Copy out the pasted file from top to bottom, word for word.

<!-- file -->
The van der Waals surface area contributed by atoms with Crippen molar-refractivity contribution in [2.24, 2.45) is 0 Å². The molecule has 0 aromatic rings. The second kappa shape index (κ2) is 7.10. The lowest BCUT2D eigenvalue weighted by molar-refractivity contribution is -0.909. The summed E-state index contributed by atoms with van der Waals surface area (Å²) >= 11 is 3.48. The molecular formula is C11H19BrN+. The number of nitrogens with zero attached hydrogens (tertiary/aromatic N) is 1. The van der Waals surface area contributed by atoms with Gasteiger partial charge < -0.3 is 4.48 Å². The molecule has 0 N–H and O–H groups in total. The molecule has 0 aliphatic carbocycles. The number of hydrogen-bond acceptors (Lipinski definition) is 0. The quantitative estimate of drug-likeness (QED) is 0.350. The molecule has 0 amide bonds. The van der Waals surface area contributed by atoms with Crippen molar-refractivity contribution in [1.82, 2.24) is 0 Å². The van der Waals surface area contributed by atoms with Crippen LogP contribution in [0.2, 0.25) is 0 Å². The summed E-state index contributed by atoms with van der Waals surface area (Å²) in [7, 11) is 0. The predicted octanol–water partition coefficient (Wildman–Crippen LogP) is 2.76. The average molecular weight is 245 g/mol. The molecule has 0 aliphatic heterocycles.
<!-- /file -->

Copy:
The van der Waals surface area contributed by atoms with Crippen molar-refractivity contribution in [2.24, 2.45) is 0 Å². The molecule has 0 aromatic rings. The second kappa shape index (κ2) is 7.10. The lowest BCUT2D eigenvalue weighted by molar-refractivity contribution is -0.909. The summed E-state index contributed by atoms with van der Waals surface area (Å²) >= 11 is 3.48. The molecular formula is C11H19BrN+. The number of nitrogens with zero attached hydrogens (tertiary/aromatic N) is 1. The van der Waals surface area contributed by atoms with Gasteiger partial charge < -0.3 is 4.48 Å². The molecule has 0 N–H and O–H groups in total. The molecule has 0 aliphatic carbocycles. The number of hydrogen-bond acceptors (Lipinski definition) is 0. The quantitative estimate of drug-likeness (QED) is 0.350. The molecule has 0 amide bonds. The van der Waals surface area contributed by atoms with Crippen molar-refractivity contribution in [1.82, 2.24) is 0 Å². The van der Waals surface area contributed by atoms with Crippen LogP contribution in [0.2, 0.25) is 0 Å². The summed E-state index contributed by atoms with van der Waals surface area (Å²) in [7, 11) is 0. The predicted octanol–water partition coefficient (Wildman–Crippen LogP) is 2.76. The average molecular weight is 245 g/mol. The molecule has 0 aliphatic heterocycles.